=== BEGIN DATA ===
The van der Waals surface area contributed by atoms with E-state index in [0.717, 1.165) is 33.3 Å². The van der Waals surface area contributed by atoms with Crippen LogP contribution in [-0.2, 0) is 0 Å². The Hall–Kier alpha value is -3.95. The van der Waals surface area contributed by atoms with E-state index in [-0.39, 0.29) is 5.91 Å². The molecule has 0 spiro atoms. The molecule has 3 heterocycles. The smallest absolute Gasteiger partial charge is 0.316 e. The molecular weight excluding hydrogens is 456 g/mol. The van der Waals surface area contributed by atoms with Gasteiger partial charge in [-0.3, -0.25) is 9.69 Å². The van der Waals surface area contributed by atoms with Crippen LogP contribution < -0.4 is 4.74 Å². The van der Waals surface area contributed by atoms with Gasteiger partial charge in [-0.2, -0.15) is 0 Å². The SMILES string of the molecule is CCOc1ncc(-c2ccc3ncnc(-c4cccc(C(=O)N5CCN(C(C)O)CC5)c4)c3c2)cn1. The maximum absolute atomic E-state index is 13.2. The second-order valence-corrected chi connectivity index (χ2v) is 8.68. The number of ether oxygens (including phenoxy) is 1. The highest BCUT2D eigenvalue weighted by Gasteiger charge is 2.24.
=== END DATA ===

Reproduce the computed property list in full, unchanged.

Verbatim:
The van der Waals surface area contributed by atoms with E-state index in [0.717, 1.165) is 33.3 Å². The van der Waals surface area contributed by atoms with Crippen LogP contribution in [-0.2, 0) is 0 Å². The Hall–Kier alpha value is -3.95. The van der Waals surface area contributed by atoms with E-state index in [-0.39, 0.29) is 5.91 Å². The molecule has 0 spiro atoms. The molecule has 3 heterocycles. The smallest absolute Gasteiger partial charge is 0.316 e. The molecular weight excluding hydrogens is 456 g/mol. The van der Waals surface area contributed by atoms with Gasteiger partial charge in [-0.3, -0.25) is 9.69 Å². The van der Waals surface area contributed by atoms with Crippen LogP contribution < -0.4 is 4.74 Å². The van der Waals surface area contributed by atoms with Gasteiger partial charge in [-0.2, -0.15) is 0 Å². The SMILES string of the molecule is CCOc1ncc(-c2ccc3ncnc(-c4cccc(C(=O)N5CCN(C(C)O)CC5)c4)c3c2)cn1. The maximum absolute atomic E-state index is 13.2. The second-order valence-corrected chi connectivity index (χ2v) is 8.68. The number of ether oxygens (including phenoxy) is 1. The highest BCUT2D eigenvalue weighted by Gasteiger charge is 2.24.